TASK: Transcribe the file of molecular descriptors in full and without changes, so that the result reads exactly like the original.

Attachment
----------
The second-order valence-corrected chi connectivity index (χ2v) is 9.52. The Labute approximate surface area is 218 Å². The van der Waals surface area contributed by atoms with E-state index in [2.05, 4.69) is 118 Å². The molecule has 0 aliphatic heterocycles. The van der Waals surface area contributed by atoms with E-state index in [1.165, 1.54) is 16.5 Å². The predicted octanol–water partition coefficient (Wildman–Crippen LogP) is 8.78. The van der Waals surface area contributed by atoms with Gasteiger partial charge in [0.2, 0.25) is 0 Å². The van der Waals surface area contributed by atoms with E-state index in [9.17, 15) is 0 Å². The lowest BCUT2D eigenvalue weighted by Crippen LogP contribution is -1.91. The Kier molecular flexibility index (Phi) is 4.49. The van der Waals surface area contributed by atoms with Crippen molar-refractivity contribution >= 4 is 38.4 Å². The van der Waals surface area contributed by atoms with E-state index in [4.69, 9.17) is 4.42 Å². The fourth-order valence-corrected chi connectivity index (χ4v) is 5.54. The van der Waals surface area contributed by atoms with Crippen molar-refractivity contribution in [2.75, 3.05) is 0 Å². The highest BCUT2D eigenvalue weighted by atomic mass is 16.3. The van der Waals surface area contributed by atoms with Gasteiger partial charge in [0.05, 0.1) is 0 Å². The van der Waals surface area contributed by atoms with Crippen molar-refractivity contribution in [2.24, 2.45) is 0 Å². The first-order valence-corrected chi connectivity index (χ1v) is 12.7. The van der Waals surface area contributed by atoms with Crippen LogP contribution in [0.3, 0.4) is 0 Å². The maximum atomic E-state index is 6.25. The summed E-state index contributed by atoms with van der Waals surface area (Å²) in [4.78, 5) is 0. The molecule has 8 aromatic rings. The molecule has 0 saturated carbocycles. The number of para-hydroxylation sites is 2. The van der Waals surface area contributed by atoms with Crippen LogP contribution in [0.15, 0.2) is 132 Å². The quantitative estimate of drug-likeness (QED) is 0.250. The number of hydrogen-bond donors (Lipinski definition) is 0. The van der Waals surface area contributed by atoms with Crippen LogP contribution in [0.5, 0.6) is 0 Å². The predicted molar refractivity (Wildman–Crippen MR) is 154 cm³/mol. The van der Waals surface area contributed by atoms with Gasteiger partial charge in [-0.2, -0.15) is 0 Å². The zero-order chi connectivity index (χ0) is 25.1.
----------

The second-order valence-corrected chi connectivity index (χ2v) is 9.52. The Labute approximate surface area is 218 Å². The van der Waals surface area contributed by atoms with E-state index in [2.05, 4.69) is 118 Å². The molecule has 0 aliphatic heterocycles. The van der Waals surface area contributed by atoms with E-state index in [1.165, 1.54) is 16.5 Å². The predicted octanol–water partition coefficient (Wildman–Crippen LogP) is 8.78. The van der Waals surface area contributed by atoms with Gasteiger partial charge in [0.2, 0.25) is 0 Å². The van der Waals surface area contributed by atoms with E-state index in [9.17, 15) is 0 Å². The lowest BCUT2D eigenvalue weighted by Crippen LogP contribution is -1.91. The Kier molecular flexibility index (Phi) is 4.49. The van der Waals surface area contributed by atoms with Crippen molar-refractivity contribution >= 4 is 38.4 Å². The van der Waals surface area contributed by atoms with E-state index in [4.69, 9.17) is 4.42 Å². The fourth-order valence-corrected chi connectivity index (χ4v) is 5.54. The van der Waals surface area contributed by atoms with Crippen molar-refractivity contribution in [2.75, 3.05) is 0 Å². The highest BCUT2D eigenvalue weighted by atomic mass is 16.3. The van der Waals surface area contributed by atoms with Gasteiger partial charge in [0.05, 0.1) is 0 Å². The van der Waals surface area contributed by atoms with Crippen molar-refractivity contribution in [2.24, 2.45) is 0 Å². The first-order valence-corrected chi connectivity index (χ1v) is 12.7. The van der Waals surface area contributed by atoms with Crippen LogP contribution in [0.3, 0.4) is 0 Å². The maximum atomic E-state index is 6.25. The summed E-state index contributed by atoms with van der Waals surface area (Å²) in [4.78, 5) is 0. The molecule has 8 aromatic rings. The molecule has 0 saturated carbocycles. The number of para-hydroxylation sites is 2. The van der Waals surface area contributed by atoms with Crippen LogP contribution in [0.15, 0.2) is 132 Å². The quantitative estimate of drug-likeness (QED) is 0.250. The number of hydrogen-bond donors (Lipinski definition) is 0. The van der Waals surface area contributed by atoms with Crippen LogP contribution in [0.5, 0.6) is 0 Å². The predicted molar refractivity (Wildman–Crippen MR) is 154 cm³/mol. The van der Waals surface area contributed by atoms with Gasteiger partial charge in [-0.2, -0.15) is 0 Å². The zero-order chi connectivity index (χ0) is 25.1.